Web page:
The Lost Magic of DagonSmart therapy game for children with Cerebral Palsy
The Lost Magic of Dagon is a smart occupational therapy game for children with Cerebral Palsy, who must exercise their hands routinely to improve their ability of performing everyday tasks. Dagon is an imaginary world of lost magic, where e children play as the hero who is on a mission to restore it.
Cerebral Palsy is the most common motor disability in children, causing stiff muscles in their hands. It is difficult for them to perform everyday tasks, like cutting food or buttoning their clothes. To get better at these things, they need to exercise these movements with occupational therapy, but current therapy solutions are boring and tedious for them.
We were challenged to create a design artifact for self-physical therapy at home that could keep children motivated in doing their exercises. In other words, we were asked to make therapy fun.
Right from the start we faced a challenge: how do we conduct research during a pandemic which prevents us from meeting our users?
We watched movies of children with Cerebral Palsy, checked which smart toys currently exist for them, interviewed adults who had Cerebral Palsy as children, caregivers of individuals with Cerebral Palsy, and parents of children in our age group. We sent surveys to parents and deployed a drawing exercise in Oosterpark to discover the interests of children.
We found similarity between the responses of children and their parents:they like video games that tell a story. They also like fighting, fantasies, and mainly – magic. So, we chose this to be our leading subject.
Analysing the materials from our research helped us empathise with our users. Children who have Cerebral Palsy really want to connect with their peers, so we focused on helping them do this by improving their ability in everyday tasks. This shaped our measurable design goal: how might we create a scaffolded game that encourages children with Cerebral Palsy to practice therapeutic hand exercises everyday?
Welcome to Dagon
To answer this, we created a world of lost magic which empowers the children’s hands. Dagon is a fantasy world with a stimulating low poly game aesthetic, encouraging play and exploration. We established a story and rules, and transformed our game mechanics into game tasks using Unity.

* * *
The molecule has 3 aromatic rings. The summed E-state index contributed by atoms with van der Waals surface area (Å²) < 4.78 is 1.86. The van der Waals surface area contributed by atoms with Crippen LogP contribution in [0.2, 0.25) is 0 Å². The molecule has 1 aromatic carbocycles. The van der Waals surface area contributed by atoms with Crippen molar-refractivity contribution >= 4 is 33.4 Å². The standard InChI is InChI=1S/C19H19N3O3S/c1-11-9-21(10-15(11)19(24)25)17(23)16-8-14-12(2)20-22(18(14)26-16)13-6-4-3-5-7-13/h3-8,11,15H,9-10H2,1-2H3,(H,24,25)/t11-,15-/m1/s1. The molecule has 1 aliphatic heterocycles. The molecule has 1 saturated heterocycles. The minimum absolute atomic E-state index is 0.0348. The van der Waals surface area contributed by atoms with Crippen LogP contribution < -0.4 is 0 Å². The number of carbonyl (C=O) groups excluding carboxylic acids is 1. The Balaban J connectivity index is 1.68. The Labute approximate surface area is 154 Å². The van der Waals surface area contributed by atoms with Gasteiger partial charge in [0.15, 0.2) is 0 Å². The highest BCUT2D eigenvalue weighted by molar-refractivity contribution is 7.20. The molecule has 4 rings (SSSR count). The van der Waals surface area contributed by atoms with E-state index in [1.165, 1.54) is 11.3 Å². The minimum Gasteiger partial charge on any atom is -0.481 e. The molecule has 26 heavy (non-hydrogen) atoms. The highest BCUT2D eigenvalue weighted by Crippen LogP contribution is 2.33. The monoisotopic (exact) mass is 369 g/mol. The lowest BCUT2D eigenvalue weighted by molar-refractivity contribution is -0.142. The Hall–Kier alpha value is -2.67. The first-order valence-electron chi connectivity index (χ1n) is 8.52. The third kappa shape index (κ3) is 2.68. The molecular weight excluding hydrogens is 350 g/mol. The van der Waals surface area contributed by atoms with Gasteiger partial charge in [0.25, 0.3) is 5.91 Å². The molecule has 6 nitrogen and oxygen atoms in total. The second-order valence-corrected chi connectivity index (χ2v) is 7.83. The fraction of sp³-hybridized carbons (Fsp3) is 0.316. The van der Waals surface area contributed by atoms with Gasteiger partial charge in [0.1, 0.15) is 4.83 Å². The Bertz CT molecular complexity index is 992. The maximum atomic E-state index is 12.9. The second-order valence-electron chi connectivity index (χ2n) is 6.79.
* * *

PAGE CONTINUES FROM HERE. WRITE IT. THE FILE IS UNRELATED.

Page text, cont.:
The children play as the hero, Vesper, who must cast spells to collect magic orbs to restore the village of Dagon. As Vesper, they perform magic tasks to reach the orbs, such as turning a crystal ball, or placing magic gems, which engage hand movements that are part of their therapy.
We focussed on two hand movements that the children need to practice, and capture their exact movements by using LEAP Motion, a hand-tracking device. We determined that the LEAP provided the best opportunity for success after evaluating other technologies and reading a study which proved its effectiveness in therapy for children with Cerebral Palsy (1).
How do we know if this works?
First, we tested the two game tasks with students from our programme and applied their feedback. We added more instructions, changed the distracting game background, and adjusted the ball rotation that was too hard.
Then, we tested our game with children in our target age group, thinking that if they manage to master the technology and enjoy the game, then so will our users.
From testing with the kids and our process, these are the main things we've learned:
- Children aged 8-12 really like magic;
- They can master the LEAP Motion easily, and love using their hands to interact;
- Quest-based stories create adherence;
- Children learn through games and are motivated by winning them.
We are thankful for the opportunity to dive into the world of these children, and hope that our game will contribute to finding creative therapy solutions for them.